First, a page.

Language Teaching Abroad Introduction Guide

So you’ve arrived at the realization that teaching English to foreigners-in a foreign country may be just the unemployment crisis cure you were needing. If you landed on this page without reading the first part, it is strongly suggested you read that before continuing.

As local unemployment rates continue to surge, a window of opportunity is glowing just beyond the horizon. What next, how to get there and grasp it?

First, you’ll have to decide which country is right for you. Unless you’re equipped with all the legitimate credentials (continue reading for specifics), you will likely be required to travel on your own expenses before you can guarantee employment, meaning you’ll need an initial savings base to cover your plane ticket and living until you receive that first salary. Depending where you’ll venture to, the initial necessary sum will vary. In Thailand, for example, 1000 USD is more than enough to live like a king-queen for a month, or like a local for six months.

The most demanding choices for ESL/EFL teachers are part-time and full-time gigs at public & private schools and institutes across Asia & the Middle East, Eastern & Southern Europe, and Central America, e.g. Thailand, Japan, South Korea, Taiwan, China, Dubai, Vietnam, Mexico, and Spain will be where the mass of ESL-EFL jobs are.

If you haven’t got a clue where you’d like to go, the best starting point would be to browse global job announcements on one of the links below to get an idea of what the current demand entails. Personalized research of the preferred countries should accompany this preliminary stage. You shouldn’t focus on the raw salaries alone, but take into account other critical lifestyle and quality of life factors.

Do you want to earn more in a cold or desolate country like Korea or Dubai, only to spend all your savings on frequent sanity seeking Southeast Asian holidays? Some of the second and third world options in China, Thailand and Vietnam for example, may pay less, but offer more in terms of living standard.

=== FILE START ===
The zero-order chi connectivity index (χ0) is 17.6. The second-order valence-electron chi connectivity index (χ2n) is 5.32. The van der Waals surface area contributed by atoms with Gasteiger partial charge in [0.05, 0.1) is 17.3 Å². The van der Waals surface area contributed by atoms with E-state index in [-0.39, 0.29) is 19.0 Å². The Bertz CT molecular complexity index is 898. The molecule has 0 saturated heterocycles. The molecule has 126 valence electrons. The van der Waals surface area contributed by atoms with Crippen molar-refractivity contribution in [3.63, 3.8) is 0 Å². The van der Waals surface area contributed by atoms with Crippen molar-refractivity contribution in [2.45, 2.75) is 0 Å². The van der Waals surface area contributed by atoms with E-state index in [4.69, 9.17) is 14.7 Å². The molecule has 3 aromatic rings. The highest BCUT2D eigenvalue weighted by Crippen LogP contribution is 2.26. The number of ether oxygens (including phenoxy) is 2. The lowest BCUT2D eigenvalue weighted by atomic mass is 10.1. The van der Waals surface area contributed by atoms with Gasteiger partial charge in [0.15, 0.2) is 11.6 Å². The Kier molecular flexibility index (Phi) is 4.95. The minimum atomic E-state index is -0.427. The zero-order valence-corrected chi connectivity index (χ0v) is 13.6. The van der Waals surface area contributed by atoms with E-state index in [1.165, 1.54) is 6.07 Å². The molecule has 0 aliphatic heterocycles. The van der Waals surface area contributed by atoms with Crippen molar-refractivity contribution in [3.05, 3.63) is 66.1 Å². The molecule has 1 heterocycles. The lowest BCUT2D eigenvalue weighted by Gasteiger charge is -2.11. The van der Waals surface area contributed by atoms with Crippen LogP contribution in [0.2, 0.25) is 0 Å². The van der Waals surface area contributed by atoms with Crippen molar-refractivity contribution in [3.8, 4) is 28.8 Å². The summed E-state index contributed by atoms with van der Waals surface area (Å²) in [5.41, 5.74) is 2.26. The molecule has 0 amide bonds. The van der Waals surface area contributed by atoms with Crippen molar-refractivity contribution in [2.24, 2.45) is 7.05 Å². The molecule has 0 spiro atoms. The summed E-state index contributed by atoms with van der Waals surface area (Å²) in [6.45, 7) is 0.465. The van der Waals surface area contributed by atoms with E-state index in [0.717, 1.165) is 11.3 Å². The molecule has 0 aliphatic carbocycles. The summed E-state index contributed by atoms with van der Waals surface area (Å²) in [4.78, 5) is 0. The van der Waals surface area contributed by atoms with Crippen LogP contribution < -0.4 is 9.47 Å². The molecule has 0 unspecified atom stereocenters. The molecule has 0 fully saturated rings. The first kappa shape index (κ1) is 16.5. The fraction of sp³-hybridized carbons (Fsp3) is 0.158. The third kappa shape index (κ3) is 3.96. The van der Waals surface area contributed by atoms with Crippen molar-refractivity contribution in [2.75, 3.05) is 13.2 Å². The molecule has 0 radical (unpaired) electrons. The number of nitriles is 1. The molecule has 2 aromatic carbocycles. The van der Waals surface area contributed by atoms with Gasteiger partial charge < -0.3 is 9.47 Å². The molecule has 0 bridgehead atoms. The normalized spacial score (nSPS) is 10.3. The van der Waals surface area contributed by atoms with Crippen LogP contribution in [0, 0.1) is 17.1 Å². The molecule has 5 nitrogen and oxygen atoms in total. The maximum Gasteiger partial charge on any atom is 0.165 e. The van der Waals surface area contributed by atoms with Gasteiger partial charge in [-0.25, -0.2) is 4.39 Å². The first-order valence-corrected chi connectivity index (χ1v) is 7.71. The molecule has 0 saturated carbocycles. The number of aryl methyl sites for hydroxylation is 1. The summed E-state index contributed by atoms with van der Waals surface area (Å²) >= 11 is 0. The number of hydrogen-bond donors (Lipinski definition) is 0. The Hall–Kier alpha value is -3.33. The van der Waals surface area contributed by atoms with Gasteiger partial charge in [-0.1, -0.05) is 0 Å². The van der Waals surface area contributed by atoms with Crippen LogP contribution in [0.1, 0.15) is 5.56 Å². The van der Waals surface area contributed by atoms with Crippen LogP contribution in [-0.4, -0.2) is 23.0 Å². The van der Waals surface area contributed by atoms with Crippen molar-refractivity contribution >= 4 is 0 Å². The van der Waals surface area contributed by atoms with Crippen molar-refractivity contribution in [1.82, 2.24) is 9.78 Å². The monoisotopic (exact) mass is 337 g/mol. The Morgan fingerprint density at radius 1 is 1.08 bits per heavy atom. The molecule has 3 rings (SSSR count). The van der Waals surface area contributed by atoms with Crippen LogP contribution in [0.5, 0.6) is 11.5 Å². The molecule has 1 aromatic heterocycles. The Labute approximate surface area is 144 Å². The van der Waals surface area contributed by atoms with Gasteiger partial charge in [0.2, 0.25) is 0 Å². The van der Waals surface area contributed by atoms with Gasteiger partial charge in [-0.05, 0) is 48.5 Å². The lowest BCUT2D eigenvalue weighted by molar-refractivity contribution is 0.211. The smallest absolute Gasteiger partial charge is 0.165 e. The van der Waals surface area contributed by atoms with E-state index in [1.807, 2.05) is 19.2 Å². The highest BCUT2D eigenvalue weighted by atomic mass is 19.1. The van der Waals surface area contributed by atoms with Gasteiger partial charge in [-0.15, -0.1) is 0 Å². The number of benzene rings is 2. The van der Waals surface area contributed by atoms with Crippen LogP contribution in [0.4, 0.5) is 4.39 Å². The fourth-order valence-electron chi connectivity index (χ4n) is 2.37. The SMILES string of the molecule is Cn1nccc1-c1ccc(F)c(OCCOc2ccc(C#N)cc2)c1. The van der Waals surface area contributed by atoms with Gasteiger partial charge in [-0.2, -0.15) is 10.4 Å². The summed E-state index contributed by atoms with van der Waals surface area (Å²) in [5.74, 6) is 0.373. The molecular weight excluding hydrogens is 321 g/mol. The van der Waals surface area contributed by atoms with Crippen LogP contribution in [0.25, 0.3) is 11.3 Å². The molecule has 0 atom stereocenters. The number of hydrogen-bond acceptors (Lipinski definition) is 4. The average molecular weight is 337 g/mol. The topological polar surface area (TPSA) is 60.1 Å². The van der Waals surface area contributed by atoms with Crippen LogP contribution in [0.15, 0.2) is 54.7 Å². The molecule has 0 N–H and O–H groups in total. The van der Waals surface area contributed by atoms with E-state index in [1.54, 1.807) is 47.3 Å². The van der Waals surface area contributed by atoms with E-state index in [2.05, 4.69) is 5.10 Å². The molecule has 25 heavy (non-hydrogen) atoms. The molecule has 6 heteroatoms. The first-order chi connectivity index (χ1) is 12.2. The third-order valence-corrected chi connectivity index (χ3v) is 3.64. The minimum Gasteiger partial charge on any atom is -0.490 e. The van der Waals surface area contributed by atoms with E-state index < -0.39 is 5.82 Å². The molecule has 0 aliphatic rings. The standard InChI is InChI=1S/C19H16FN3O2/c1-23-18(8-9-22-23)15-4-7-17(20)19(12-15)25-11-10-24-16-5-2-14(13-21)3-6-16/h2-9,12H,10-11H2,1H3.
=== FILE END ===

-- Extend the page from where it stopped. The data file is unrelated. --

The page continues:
Once you’ve narrowed your choice to a particular country, it would be wise to establish a practical plan to obtain legit credentials that will satisfy employers and officials abroad. Aside from the basic secondary level diploma, most employment opportunities for language teachers require a standard minimal of a university degree and teaching certificate, particularly for legal paperwork & processes.

Basically, this means that if you can’t provide both a verifiable legit degree and teaching certificate, you won’t likely work legally (at least not without extraordinary perseverance), bringing those that apply into an under-the-table world of visa runs and border hopping. As the demand for your teaching hand is grand, it is possible to get a sufficing teaching job abroad without one or the other fundamental credentials. Short term is seemingly not so bad, but the long haul is something one must consider if they plan on being a permanent teacher.

Previous relevant experience proves advantageous, but not necessarily an impermeable barrier initially. For newcomers, it is recommended that you consider fundamental teaching accreditation, e.g. TESOL (Teaching English to Speakers of Other Languages) TOESL (Teaching others English as a Second Language) TOEFL (Teaching Others English as Foreign Language), and CELTA (Certification of English Language Teaching to Adults).

The differences in variations of these legitimate English language transferor credentials are marginal at best. If anything, they will give you ample preparation of what you will be doing once you land a paid gig. In choosing the course, one has to use personal discretion taking into account their personal short and long term goals. The typical routes are either to save up enough to do a course locally, before traveling abroad e.g. at the local community college or university, or to choose a more affordable alternative course in their target destination. If it’s the latter, be sure to check whether the destination country’s respective ministry of education accepts and approves of the certifiers’ accreditation.

The good news is this field of specialization offers many channels and alternatives, allowing one to obtain teaching certification intensively i.e. two weeks to a month, or spread out over evenings and weekends, allowing diligent subjects to work and gain experience all the while advancing their future career prospects. The benefit of being abroad is having access to first world services e.g. medical, leisure, and education at third world costs. With the manifestation of ICT globally, remotely obtaining accreditation is yet another convenient route, making a Post Secondary Degree abroad definitely a viable option for many.

Once you’ve sorted out your strategy and plan, it’s finally time to get working on your Cover Email-Introduction complete with CRV and professional-presentable picture, which should aim at establishing the initial interview with several potential employees. Simply, you’ve got to do your homework before you can give it.

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